Good News: The Number of ISIS Fighters in Libya Has Doubled

Katie Pavlich
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Posted: Apr 11, 2016 1:00 PM
Good News: The Number of ISIS Fighters in Libya Has Doubled

Add another "success" to Hillary Clinton's "accomplishment" category as Secretary of State.

During a Pentagon briefing last week, Army Gen. David M. Rodriguez revealed the number of ISIS fighters in Libya has nearly doubled in the past year. From The Hill:

ISIS fighters in Libya are coming from within northern Africa and from Iraq and Syria, the general said. Some militants already within Libya have also switched alliances from other groups to ISIS, he added.

Rodriguez said the militants aspire to carry out external attacks against Western and U.S. targets, similar to ISIS operations in Iraq and Syria.

"That's been their aspirations all the time, and they are continuing with the same threats that ISIS main is making," he said.

More from The Institute For The Study of War

ISIS’s leadership is dedicating significant resources to Libya, as evidenced by its complex, multi-front campaign on the country’s oil production facilities. ISIS’s central leadership has deployed leaders from Iraq and Syria to Libya to strengthen governance, consolidate control, and develop operational design and capabilities. The group is currently conducting a campaign against Libya’s oil resources and security that aims to both perpetuate instability in the country and set conditions for ISIS to capture Libya’s oil wealth. ISIS likely seeks to gain access to oil revenue in Libya, as it has done in Iraq and Syria where revenue from black market oil trade is a significant source of funding for the group’s military and governance efforts. ISIS launched a campaign in early January 2016 on the oil fields east of its stronghold in Sirte in pursuit of this objective.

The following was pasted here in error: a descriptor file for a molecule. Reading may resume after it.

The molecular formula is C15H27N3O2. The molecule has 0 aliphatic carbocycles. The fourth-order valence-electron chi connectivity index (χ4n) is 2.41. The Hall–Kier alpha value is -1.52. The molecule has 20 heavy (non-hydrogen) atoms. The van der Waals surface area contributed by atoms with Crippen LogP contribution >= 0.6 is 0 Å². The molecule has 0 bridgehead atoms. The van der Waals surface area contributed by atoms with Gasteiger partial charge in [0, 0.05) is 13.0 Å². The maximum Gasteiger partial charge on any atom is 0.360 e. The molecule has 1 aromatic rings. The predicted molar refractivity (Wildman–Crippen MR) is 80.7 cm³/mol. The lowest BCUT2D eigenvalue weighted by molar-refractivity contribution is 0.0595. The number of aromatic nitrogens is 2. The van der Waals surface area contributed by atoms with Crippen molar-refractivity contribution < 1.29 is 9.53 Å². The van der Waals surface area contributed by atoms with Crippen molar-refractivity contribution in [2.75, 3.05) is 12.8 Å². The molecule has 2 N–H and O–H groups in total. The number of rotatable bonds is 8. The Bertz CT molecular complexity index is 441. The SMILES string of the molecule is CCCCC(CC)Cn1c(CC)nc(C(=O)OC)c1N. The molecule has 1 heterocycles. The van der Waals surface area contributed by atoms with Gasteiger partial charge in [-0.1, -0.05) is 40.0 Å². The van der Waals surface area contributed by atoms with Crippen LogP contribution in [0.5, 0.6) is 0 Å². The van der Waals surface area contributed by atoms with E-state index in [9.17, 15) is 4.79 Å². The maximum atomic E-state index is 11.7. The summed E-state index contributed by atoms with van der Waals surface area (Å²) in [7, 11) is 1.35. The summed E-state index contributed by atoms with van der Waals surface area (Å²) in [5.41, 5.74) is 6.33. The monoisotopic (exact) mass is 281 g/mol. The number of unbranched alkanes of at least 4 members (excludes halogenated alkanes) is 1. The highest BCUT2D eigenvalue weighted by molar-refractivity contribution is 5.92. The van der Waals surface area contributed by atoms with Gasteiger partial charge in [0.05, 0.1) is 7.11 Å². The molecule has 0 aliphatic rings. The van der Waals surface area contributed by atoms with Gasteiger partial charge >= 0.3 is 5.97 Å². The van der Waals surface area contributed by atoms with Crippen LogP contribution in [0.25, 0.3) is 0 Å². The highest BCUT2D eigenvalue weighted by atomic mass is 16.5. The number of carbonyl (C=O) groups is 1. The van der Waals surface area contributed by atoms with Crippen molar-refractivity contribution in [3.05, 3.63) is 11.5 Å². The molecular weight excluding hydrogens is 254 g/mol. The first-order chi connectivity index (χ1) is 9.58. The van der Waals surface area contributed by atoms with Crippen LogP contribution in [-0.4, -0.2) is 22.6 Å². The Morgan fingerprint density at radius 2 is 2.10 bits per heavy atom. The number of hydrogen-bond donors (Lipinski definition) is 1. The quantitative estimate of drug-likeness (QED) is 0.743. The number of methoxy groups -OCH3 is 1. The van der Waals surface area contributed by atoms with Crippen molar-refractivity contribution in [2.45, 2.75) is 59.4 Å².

As a reminder, in 2011 Clinton called the removal of Dictator Muammar Gaddafi "smart power" while having no plan to fill the power vacuum left behind in the country after his death. 

ISIS has now successfully expanded from Iraq to Libya and into European and U.S. states. The doubling of fighters in Libya alone allows easier access to western targets in Europe, where leaders are still embracing open border policies despite recent ISIS attacks in Paris and Brussels.